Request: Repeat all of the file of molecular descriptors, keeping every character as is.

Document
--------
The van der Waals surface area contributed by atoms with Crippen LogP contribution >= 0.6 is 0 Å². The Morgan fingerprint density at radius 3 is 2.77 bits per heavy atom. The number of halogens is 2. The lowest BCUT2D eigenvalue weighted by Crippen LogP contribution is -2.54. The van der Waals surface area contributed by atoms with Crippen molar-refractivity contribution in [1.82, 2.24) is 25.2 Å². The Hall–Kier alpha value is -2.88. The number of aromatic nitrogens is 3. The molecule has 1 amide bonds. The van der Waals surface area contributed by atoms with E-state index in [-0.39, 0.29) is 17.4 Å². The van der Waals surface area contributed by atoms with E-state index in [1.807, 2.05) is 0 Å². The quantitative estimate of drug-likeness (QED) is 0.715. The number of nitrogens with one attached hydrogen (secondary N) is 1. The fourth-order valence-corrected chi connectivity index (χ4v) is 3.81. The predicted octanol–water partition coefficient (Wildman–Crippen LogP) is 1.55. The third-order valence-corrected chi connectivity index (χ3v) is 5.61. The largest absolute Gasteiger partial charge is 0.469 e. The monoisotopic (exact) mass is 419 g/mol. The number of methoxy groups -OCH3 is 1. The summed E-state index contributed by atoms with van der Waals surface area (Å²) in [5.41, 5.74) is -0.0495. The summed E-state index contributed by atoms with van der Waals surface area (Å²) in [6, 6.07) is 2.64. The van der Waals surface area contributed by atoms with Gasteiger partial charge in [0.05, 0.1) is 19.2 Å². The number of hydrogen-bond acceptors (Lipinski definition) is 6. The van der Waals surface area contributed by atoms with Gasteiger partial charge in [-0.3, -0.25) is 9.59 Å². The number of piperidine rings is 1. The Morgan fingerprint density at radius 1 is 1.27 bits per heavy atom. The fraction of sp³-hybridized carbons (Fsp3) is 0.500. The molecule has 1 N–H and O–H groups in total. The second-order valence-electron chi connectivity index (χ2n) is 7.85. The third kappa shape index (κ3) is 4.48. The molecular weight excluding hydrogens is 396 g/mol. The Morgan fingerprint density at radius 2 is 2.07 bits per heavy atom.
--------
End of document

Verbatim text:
The van der Waals surface area contributed by atoms with Crippen LogP contribution >= 0.6 is 0 Å². The Morgan fingerprint density at radius 3 is 2.77 bits per heavy atom. The number of halogens is 2. The lowest BCUT2D eigenvalue weighted by Crippen LogP contribution is -2.54. The van der Waals surface area contributed by atoms with Crippen molar-refractivity contribution in [1.82, 2.24) is 25.2 Å². The Hall–Kier alpha value is -2.88. The number of aromatic nitrogens is 3. The molecule has 1 amide bonds. The van der Waals surface area contributed by atoms with E-state index in [-0.39, 0.29) is 17.4 Å². The van der Waals surface area contributed by atoms with E-state index in [1.807, 2.05) is 0 Å². The quantitative estimate of drug-likeness (QED) is 0.715. The number of nitrogens with one attached hydrogen (secondary N) is 1. The fourth-order valence-corrected chi connectivity index (χ4v) is 3.81. The predicted octanol–water partition coefficient (Wildman–Crippen LogP) is 1.55. The third-order valence-corrected chi connectivity index (χ3v) is 5.61. The largest absolute Gasteiger partial charge is 0.469 e. The monoisotopic (exact) mass is 419 g/mol. The number of methoxy groups -OCH3 is 1. The summed E-state index contributed by atoms with van der Waals surface area (Å²) in [5.41, 5.74) is -0.0495. The summed E-state index contributed by atoms with van der Waals surface area (Å²) in [6, 6.07) is 2.64. The van der Waals surface area contributed by atoms with Gasteiger partial charge in [0.05, 0.1) is 19.2 Å². The number of hydrogen-bond acceptors (Lipinski definition) is 6. The van der Waals surface area contributed by atoms with Gasteiger partial charge in [-0.3, -0.25) is 9.59 Å². The number of piperidine rings is 1. The Morgan fingerprint density at radius 1 is 1.27 bits per heavy atom. The fraction of sp³-hybridized carbons (Fsp3) is 0.500. The molecule has 1 N–H and O–H groups in total. The second-order valence-electron chi connectivity index (χ2n) is 7.85. The third kappa shape index (κ3) is 4.48. The molecular weight excluding hydrogens is 396 g/mol. The Morgan fingerprint density at radius 2 is 2.07 bits per heavy atom.